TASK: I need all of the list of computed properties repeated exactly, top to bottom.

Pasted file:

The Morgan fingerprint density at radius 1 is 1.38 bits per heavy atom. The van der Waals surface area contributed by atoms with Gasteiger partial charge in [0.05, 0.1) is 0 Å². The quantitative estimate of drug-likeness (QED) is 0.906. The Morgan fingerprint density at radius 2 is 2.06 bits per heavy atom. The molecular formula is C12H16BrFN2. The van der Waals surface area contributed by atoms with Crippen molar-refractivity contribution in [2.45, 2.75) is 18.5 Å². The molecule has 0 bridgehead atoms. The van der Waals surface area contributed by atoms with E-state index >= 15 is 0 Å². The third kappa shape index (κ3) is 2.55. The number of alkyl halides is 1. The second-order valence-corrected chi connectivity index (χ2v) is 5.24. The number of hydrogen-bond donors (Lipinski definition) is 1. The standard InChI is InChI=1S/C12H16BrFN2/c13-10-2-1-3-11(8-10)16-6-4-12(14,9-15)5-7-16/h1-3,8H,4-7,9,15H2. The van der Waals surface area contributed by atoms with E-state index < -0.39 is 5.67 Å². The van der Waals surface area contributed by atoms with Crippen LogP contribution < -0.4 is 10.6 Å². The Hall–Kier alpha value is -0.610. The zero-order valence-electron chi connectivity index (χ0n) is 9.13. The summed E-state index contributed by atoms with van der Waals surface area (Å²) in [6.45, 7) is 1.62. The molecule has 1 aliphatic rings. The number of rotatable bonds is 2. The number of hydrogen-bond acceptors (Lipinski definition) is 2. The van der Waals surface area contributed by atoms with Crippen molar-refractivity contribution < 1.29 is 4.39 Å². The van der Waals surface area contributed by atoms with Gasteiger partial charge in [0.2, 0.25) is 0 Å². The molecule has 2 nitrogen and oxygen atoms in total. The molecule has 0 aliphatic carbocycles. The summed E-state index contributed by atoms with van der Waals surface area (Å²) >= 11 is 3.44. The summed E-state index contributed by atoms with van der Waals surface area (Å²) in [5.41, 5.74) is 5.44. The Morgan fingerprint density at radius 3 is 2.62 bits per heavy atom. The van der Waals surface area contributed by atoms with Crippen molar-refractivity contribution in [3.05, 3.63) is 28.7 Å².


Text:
The Morgan fingerprint density at radius 1 is 1.38 bits per heavy atom. The van der Waals surface area contributed by atoms with Gasteiger partial charge in [0.05, 0.1) is 0 Å². The quantitative estimate of drug-likeness (QED) is 0.906. The Morgan fingerprint density at radius 2 is 2.06 bits per heavy atom. The molecular formula is C12H16BrFN2. The van der Waals surface area contributed by atoms with Crippen molar-refractivity contribution in [2.45, 2.75) is 18.5 Å². The molecule has 0 bridgehead atoms. The van der Waals surface area contributed by atoms with E-state index >= 15 is 0 Å². The third kappa shape index (κ3) is 2.55. The number of alkyl halides is 1. The second-order valence-corrected chi connectivity index (χ2v) is 5.24. The number of hydrogen-bond donors (Lipinski definition) is 1. The standard InChI is InChI=1S/C12H16BrFN2/c13-10-2-1-3-11(8-10)16-6-4-12(14,9-15)5-7-16/h1-3,8H,4-7,9,15H2. The van der Waals surface area contributed by atoms with E-state index < -0.39 is 5.67 Å². The van der Waals surface area contributed by atoms with Crippen LogP contribution < -0.4 is 10.6 Å². The Hall–Kier alpha value is -0.610. The zero-order valence-electron chi connectivity index (χ0n) is 9.13. The summed E-state index contributed by atoms with van der Waals surface area (Å²) in [6.45, 7) is 1.62. The molecule has 1 aliphatic rings. The number of rotatable bonds is 2. The number of hydrogen-bond acceptors (Lipinski definition) is 2. The van der Waals surface area contributed by atoms with Crippen molar-refractivity contribution < 1.29 is 4.39 Å². The van der Waals surface area contributed by atoms with Gasteiger partial charge in [0.2, 0.25) is 0 Å². The molecule has 2 nitrogen and oxygen atoms in total. The molecule has 0 aliphatic carbocycles. The summed E-state index contributed by atoms with van der Waals surface area (Å²) >= 11 is 3.44. The summed E-state index contributed by atoms with van der Waals surface area (Å²) in [5.41, 5.74) is 5.44. The Morgan fingerprint density at radius 3 is 2.62 bits per heavy atom. The van der Waals surface area contributed by atoms with Crippen molar-refractivity contribution in [3.05, 3.63) is 28.7 Å².